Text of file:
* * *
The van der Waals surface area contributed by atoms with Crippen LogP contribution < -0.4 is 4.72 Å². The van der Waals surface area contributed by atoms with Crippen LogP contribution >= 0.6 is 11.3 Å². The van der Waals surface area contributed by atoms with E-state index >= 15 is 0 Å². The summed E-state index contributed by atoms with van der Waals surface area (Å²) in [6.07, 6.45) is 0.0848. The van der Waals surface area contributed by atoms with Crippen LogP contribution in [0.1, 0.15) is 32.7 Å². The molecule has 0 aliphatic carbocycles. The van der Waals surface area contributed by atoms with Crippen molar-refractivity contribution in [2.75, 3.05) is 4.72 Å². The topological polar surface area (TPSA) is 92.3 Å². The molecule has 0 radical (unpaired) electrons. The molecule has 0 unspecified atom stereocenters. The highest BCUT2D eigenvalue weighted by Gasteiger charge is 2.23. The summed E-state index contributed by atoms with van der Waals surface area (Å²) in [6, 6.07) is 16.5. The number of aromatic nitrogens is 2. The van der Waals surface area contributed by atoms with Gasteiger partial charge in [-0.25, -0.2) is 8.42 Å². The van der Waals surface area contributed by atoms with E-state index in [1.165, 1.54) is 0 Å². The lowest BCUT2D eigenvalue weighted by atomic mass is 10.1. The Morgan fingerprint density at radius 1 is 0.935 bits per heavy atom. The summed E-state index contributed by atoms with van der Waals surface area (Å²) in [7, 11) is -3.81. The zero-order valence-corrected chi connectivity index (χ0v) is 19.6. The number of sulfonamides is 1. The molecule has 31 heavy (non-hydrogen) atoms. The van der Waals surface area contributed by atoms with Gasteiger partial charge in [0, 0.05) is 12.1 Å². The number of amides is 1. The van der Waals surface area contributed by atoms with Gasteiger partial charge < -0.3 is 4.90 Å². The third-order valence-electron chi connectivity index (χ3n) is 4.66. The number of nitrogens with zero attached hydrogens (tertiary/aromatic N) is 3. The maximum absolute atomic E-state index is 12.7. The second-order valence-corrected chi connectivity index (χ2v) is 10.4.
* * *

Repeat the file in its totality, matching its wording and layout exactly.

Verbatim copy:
The van der Waals surface area contributed by atoms with Crippen LogP contribution < -0.4 is 4.72 Å². The van der Waals surface area contributed by atoms with Crippen LogP contribution >= 0.6 is 11.3 Å². The van der Waals surface area contributed by atoms with E-state index >= 15 is 0 Å². The summed E-state index contributed by atoms with van der Waals surface area (Å²) in [6.07, 6.45) is 0.0848. The van der Waals surface area contributed by atoms with Crippen LogP contribution in [0.1, 0.15) is 32.7 Å². The molecule has 0 aliphatic carbocycles. The van der Waals surface area contributed by atoms with Crippen molar-refractivity contribution in [2.75, 3.05) is 4.72 Å². The topological polar surface area (TPSA) is 92.3 Å². The molecule has 0 radical (unpaired) electrons. The molecule has 0 unspecified atom stereocenters. The highest BCUT2D eigenvalue weighted by Gasteiger charge is 2.23. The summed E-state index contributed by atoms with van der Waals surface area (Å²) in [6, 6.07) is 16.5. The number of aromatic nitrogens is 2. The van der Waals surface area contributed by atoms with Gasteiger partial charge in [-0.25, -0.2) is 8.42 Å². The van der Waals surface area contributed by atoms with E-state index in [1.165, 1.54) is 0 Å². The lowest BCUT2D eigenvalue weighted by atomic mass is 10.1. The Morgan fingerprint density at radius 1 is 0.935 bits per heavy atom. The summed E-state index contributed by atoms with van der Waals surface area (Å²) in [7, 11) is -3.81. The zero-order valence-corrected chi connectivity index (χ0v) is 19.6. The number of sulfonamides is 1. The molecule has 31 heavy (non-hydrogen) atoms. The van der Waals surface area contributed by atoms with Gasteiger partial charge in [0, 0.05) is 12.1 Å². The number of amides is 1. The van der Waals surface area contributed by atoms with Gasteiger partial charge < -0.3 is 4.90 Å². The third-order valence-electron chi connectivity index (χ3n) is 4.66. The number of nitrogens with zero attached hydrogens (tertiary/aromatic N) is 3. The maximum absolute atomic E-state index is 12.7. The second-order valence-corrected chi connectivity index (χ2v) is 10.4.